Thieftaker by D. B. Jackson
|Author:||D. B. Jackson|
|Formatt:||Hardcover / Paperback / Audiobook / eBook|
|Release Date:||July 3, 2012|
Thieftaker by D. B. Jackson, takes place in Boston ten years before the start of the American Revolution, after the Stamp Act but before the colonists’ opinion turned against the British Crown. As such, the colonists who do support revolution are viewed as little more than rabble, especially by the protagonist of the novel, Ethan Kaille. Ethan is a thief-taker, a man who works independently of the police to bring thieves to justice. For the most part, he is hired by the middle class to find stolen jewelry in exchange for a few shillings. This keeps him out of the way of Sephira Pryce, the other thief-taker who works in Boston. Unlike Ethan, who works alone, Sephira has a team of henchmen, some of whom commit the very crimes he solves. However, the two of them clash when Ethan is hired by Abner Benson, a wealthy man, to find a brooch stolen from his daughter.
This alone would have made a riveting novel. The fight between two thief-takers, working for justice outside of the law and set against the backdrop of an encroaching revolution would be enough to keep my attention riveted. Thieftaker, however, is not just historical fiction, it’s historical fantasy. And Ethan Kaille is not only a thief-taker, he is a conjurer, who can create illusions and cast spells by using his blood. It’s also a murder mystery. Jennifer Benson was not only robbed but killed, with not a mark left on her body. Ethan is soon caught up in a conspiracy which is much larger than the struggle between two thief-takers.
I will admit that I don’t know what everyday life would have been like for Bostonians in the years before the revolution. However, Jackson creates a portrait of a city that is believable. The rich are separated from the poor and working class by not only economics but politics. The richer citizens are loyal to the Crown, while the lower classes are more likely to support a revolution. The Sons of Liberty are still a relatively small group and viewed as more of a nuisance than a potential source of change, in large part because they are often connected to the riots led by Ebenezer Mackintosh. The political struggle between the colonies and the Crown plays a large part in the novel, both in setting the scene (in an early scene, Ethan has an argument about politics with his lover, an innkeeper named Kannice who is a supporter of revolution) and in the larger plot as Ethan realizes that Jennifer Benson’s murder may be connected to the rioting.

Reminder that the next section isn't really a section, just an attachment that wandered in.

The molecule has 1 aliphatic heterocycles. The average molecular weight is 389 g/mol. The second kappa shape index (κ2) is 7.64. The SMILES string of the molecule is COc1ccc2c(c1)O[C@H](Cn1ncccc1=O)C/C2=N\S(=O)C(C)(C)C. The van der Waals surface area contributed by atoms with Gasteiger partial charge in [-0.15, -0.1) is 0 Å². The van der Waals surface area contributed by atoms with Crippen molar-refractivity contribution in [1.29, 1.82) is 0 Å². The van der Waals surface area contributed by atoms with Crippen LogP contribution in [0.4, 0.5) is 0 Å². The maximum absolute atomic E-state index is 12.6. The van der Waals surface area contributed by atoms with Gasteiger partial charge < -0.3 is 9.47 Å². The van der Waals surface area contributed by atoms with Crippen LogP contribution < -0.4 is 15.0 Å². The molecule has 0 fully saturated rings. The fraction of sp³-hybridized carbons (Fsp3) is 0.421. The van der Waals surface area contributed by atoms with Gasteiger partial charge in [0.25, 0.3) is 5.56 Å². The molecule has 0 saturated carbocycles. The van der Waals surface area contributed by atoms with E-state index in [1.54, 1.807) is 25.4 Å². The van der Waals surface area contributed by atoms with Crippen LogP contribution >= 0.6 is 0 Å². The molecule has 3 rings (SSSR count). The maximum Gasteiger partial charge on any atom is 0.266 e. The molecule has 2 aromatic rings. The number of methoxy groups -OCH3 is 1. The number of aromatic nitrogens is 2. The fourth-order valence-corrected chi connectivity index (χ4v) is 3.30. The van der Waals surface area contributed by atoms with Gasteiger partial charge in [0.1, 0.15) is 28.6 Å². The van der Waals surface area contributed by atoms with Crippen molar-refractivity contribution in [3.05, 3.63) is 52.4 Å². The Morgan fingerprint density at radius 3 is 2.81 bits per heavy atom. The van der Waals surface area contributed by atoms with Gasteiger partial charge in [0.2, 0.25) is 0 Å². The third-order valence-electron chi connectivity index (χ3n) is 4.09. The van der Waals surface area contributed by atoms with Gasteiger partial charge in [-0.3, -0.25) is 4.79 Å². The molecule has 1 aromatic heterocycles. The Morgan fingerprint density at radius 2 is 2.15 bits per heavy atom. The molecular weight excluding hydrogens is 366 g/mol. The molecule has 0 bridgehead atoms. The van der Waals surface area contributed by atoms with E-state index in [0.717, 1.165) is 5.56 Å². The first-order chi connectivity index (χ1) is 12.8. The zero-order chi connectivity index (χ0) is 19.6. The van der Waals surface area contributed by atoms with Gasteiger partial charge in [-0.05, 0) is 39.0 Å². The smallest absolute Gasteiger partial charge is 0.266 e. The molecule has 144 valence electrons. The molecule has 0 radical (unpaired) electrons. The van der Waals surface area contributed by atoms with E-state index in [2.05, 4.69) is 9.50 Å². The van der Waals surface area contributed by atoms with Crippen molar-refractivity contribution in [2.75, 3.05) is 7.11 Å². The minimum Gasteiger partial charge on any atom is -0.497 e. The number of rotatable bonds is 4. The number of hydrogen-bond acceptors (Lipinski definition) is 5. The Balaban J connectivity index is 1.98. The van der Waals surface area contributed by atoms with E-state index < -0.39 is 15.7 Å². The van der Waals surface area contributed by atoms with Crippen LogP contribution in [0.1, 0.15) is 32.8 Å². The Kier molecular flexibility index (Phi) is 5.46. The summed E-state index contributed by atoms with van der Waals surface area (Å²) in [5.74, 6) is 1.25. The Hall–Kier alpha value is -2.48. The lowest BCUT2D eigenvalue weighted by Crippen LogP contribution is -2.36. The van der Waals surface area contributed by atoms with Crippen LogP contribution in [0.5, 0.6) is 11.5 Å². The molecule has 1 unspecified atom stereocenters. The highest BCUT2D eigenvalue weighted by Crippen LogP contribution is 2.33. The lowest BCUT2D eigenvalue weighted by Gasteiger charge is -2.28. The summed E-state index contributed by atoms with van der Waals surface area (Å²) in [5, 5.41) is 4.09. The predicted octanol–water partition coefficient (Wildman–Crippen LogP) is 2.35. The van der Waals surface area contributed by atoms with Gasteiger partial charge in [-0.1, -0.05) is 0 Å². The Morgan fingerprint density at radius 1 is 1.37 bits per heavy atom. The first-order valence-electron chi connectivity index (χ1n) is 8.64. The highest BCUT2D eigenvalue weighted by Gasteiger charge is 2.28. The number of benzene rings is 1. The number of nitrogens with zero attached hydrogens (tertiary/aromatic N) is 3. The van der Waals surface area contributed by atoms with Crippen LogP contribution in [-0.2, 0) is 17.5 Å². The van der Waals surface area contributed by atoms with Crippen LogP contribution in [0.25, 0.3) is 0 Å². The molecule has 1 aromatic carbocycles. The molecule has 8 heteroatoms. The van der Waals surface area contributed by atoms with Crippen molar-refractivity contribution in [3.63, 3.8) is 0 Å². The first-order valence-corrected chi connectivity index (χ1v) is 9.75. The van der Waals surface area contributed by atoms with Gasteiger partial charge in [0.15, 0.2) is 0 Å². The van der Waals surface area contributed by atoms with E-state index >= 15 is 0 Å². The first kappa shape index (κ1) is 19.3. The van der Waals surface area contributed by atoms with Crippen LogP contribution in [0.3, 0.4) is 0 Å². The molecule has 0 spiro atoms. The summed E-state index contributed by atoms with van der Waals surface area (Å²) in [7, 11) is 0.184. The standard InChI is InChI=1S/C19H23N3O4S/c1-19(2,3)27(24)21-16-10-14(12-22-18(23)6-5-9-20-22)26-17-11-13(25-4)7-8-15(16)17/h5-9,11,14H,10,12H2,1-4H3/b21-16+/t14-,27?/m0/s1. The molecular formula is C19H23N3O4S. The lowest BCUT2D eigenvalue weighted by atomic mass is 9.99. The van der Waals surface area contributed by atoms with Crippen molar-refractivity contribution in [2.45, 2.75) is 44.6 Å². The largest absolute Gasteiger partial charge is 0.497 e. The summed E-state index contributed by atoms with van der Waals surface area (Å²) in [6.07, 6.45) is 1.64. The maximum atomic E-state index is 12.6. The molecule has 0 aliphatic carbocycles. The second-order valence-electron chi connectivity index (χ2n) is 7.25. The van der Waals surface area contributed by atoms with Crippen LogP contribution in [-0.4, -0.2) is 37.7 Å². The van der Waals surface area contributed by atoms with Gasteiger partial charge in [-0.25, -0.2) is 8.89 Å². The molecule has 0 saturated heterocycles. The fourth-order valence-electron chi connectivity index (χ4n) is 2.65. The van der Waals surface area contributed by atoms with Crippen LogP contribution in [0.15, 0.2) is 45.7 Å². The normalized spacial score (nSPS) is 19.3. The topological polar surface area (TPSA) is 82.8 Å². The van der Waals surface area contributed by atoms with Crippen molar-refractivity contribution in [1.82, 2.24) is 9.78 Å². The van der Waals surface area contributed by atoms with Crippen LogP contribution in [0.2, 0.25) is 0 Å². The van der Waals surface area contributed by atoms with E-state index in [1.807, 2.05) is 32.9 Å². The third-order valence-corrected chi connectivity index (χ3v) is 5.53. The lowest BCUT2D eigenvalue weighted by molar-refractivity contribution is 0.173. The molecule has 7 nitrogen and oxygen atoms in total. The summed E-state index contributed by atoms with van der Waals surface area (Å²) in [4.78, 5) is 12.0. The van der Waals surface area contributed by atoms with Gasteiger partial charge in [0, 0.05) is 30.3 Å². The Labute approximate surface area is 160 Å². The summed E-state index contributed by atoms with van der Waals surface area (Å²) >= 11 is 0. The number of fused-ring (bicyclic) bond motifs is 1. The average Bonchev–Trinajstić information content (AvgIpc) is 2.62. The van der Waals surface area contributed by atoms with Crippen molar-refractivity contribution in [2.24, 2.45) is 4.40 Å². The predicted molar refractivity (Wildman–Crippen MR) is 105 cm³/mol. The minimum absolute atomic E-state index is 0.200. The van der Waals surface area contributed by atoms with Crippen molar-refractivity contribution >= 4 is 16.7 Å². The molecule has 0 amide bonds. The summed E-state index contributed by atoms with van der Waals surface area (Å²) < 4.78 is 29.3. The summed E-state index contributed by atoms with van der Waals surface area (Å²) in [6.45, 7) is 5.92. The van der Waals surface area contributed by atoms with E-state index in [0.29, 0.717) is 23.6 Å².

I have to admit, as an American, it felt strange to read a novel told from the point of view of a man who, while he may not be a staunch supporter of the British government, argues repeatedly against revolution. My opinion was soon changed by Jackson’s presentation of Ethan. He is both a tough man of the streets who can hold his own in a fight and a man who genuinely cares about the people around him and is even willing to put his life at risk to save a friend’s son. The introduction of characters such as Samuel Adams proves the political situation to be less black and white than it first appeared, with the rabble-rousing colonists causing trouble for the sensible loyalists (or, as I am more often used to seeing, the patriotic colonists fighting back against the oppressive loyalists).
Ethan Kaille is the sort of character you’d expect to see in a gritty political thriller: an older man with a troubled past (he was part of a mutiny and later imprisoned in Barbados) who doesn’t take to one side or the other when it comes to politics. This isn’t a bad thing, especially since Ethan has a legitimate reason to be standoffish and mistrusting. Conjurers, also called spellers or witches, are considered dangerous workers of the dark arts, and even though Ethan isn’t completely secretive about his abilities, if word got out to the wrong people, he could easily end up hung as a witch. He at first tells only a few trusted friends, but as he delves deeper into the mystery, he finds that he must bring himself to trust others, who he would have shied away from before.
The other characters are the sorts you’d expect to see. There’s the trusted friend, the lover, the rival, and the wealthy businessman (or the historical equivalent thereof). None of them felt formulaic, however, or if they did, it was a formula that worked. I’ve read a good many fantasy novels, and I sometimes make a game of trying to find tropes and twists before they happened. Thieftaker, however, kept me consistently surprised. Though I tried to figure it out, I could rarely tell what would come next, and when the final reveal came, even though it was not at all what I had been expecting and secretly hoping for, I believed every moment of it.
The one complaint I did have was about the women in the novel. While they aren’t portrayed as weak characters who only sit around and allow the men to do all the work (in fact, each of the four living women has a certain strength to her, and each has a different sort of strength, which is even better), at the first, they seemed formulaic and too easy to place into boxes. There was the one who was obviously the villain and used her body to get what she wanted, the lover, the previous lover who was simply too good for the protagonist to attain, and the older witch woman. By the end of the novel, I had come to enjoy the women, although I found Sephira Pryce still rather over-the-top, and I hope the later novels in the trilogy give her a bit more depth.
In all, Thieftaker is an excellent novel, and I’d recommend it to anyone with an interest in the American Revolution or those who would like a bit more history to balance out their fantasy.